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Regicides Trail is a Blue-Blazed hiking trail, about 7 miles (11 km) long, roughly following the edge of a diabase, or traprock, cliff northwest of New Haven, Connecticut. It is named for two regicides, Edward Whalley and his son-in-law William Goffe, who signed the death warrant of King Charles I of England. Upon the restoration of Charles II to the throne and the persecution of the regicides, the pair hid in Judges Cave near the south end of the trail in 1660.

Regicides Trail
Ct westrock6.jpg
West Rock
Length7.0 mi (11.3 km)[1]
LocationNew Haven County, Connecticut, USA
DesignationCFPA Blue-Blazed Trail
TrailheadsQuinnipiac Trail Junction in north, West Rock Ridge State Park South Overlook parking lot by pavilion in south
Usehiking, snowshoeing, geocaching
Highest pointJunction with Quinnipiac Trail on York Mountain, 680 ft (210 m)
Lowest pointWilbur Cross Parkway Tunnel Roof, 380 ft (120 m)
Hiking details
SightsNew Haven, Woodbridge, Lake Watrous, Lake Dawson, Lake Wintergreen, Konold's Pond, Long Island Sound, Judges Cave
Hazardsdeer ticks, poison ivy, falling off cliff heights


Lake Watrous in Woodbridge and Bethany, Conn. is visible from an overlook on the Regicides Trail, about one mile south of its northern junction with the Quinnipiac Trail.

The trail is a narrow footpath marked with blue blazes, sometimes rocky with difficult footing. It is roughly paralleled by Baldwin Drive, a paved road currently closed to motor vehicles, except for maintenance vehicles, named for New Haven native Simeon E. Baldwin, governor of Connecticut from 1911 to 1915. The trail is within the towns of New Haven, Hamden, Woodbridge, and Bethany, and entirely within West Rock Ridge State Park, but is maintained by a private organization, the Connecticut Forest and Park Association, in conjunction with the West Rock Ridge Park Association.[2] At its southern end, the Regicides Trail terminates behind a pavilion at the park's South Overlook, which has a panoramic view of South Central, Conn., including Sleeping Giant State Park, East Rock Park, New Haven Harbor, and the Long Island Sound. At its northern end, the Regicides Trail connects with the Quinnipiac Trail. Both trails are part of the state's system of "Blue-Blazed Trails" totaling more than 800 miles (1,300 km).[3]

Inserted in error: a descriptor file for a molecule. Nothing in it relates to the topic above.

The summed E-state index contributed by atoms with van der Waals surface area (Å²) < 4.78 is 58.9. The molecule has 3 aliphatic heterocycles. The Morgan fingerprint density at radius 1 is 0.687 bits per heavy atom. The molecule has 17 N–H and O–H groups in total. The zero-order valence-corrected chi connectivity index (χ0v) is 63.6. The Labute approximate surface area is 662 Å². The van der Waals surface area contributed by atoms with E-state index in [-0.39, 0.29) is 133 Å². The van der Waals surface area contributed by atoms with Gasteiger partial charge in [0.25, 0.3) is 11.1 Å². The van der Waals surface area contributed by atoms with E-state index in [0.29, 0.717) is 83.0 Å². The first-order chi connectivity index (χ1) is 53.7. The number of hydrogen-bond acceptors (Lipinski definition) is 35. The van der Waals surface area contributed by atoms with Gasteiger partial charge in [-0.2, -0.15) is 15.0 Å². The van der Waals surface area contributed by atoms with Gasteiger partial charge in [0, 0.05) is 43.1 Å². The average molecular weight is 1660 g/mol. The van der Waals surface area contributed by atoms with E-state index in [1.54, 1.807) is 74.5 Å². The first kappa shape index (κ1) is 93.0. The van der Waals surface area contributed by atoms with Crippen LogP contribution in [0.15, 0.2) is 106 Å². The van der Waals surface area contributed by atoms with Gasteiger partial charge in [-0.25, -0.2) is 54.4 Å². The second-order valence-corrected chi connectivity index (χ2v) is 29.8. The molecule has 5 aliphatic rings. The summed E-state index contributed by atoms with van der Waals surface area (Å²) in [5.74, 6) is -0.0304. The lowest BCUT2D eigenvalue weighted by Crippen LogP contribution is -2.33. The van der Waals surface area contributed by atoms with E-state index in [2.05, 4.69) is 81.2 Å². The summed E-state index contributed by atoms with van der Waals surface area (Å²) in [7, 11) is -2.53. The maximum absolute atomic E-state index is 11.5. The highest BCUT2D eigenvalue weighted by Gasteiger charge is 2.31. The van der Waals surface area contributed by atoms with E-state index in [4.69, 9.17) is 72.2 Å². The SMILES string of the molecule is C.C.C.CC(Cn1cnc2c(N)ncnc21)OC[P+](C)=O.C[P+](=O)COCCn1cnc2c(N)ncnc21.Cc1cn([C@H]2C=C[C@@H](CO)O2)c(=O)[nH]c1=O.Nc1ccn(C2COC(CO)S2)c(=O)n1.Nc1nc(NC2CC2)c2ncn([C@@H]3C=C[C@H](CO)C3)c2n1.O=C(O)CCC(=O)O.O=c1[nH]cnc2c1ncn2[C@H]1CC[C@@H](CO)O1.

There are two connecting Blue-Blazed Trails to the Regicides Trail. The Westville Feeder, which starts off Blake Street in the Westville section of New Haven, CT and extends for 0.6 miles, terminating with a junction at the Regicides Trail, just south of Judges Cave. The trail is blazed Blue-Yellow. The Sanford Feeder follows an abandoned town road, running from Brooks Road in Bethany, CT to its junction with the Regicides Trail near Baldwin Drive. The Sanford Feeder is 0.6 miles and is blazed Blue-Red.[4]

The Regicides Trail also connects to a series of other trails within the park that are not part of the Blue-Blazed system. These trails include the Red Trail that creates a trail loop within the park; the Green Trail, connecting down to the park's main entrance on Wintergreen Avenue; the Orange Trail, connecting to the south end of Lake Wintergreen; the Gold Trail, connecting to the northern end of Lake Wintergreen; the Purple Trail, connecting to Main Street in Hamden, and the Yellow Trail, connecting to Mountain Road in Hamden.[5] The Regicides Trail has a connection to the Woodbridge trail system via the red-blazed North Summit Trail, which intersects the Regicides, just west of Baldwin Drive near a U-shaped overlook. The North Summit Trail extends for 0.8 miles and intersects with the Bishop Estate and Darling House Trails, off Connecticut Route 69 in Woodbridge, CT.[6]

See alsoEdit


  1. ^ Colson, Ann T. (2006). Connecticut Walk Book West (19th edition). Connecticut Forest and Park Association. ISBN 0-9619052-6-3.
  2. ^ "West Rock Ridge Park Association website". West Rock Ridge Park Association. Retrieved 6 December 2011.
  3. ^ "Connecticut Forest and Park Association website". Connecticut Forest and Park Association. Retrieved 6 December 2011.
  4. ^ Coulson, Ann (2006). Connecticut Walk Book West. Rockfall, CT: Connecticut Forest and Parks Association. pp. 242–248. ISBN 0-9619052-6-3.
  5. ^ "West Rock Ridge State Park" (PDF). Conn. Dept. of Energy and Environmental Protection. Retrieved 6 December 2011.
  6. ^ "Bishop EstateDarling House Trails" (PDF). Archived from the original (PDF) on 27 October 2011. Retrieved 6 December 2011.

Further readingEdit

Books – Connecticut Hiking [edit]

Books – Connecticut History and Geography [edit]

External linksEdit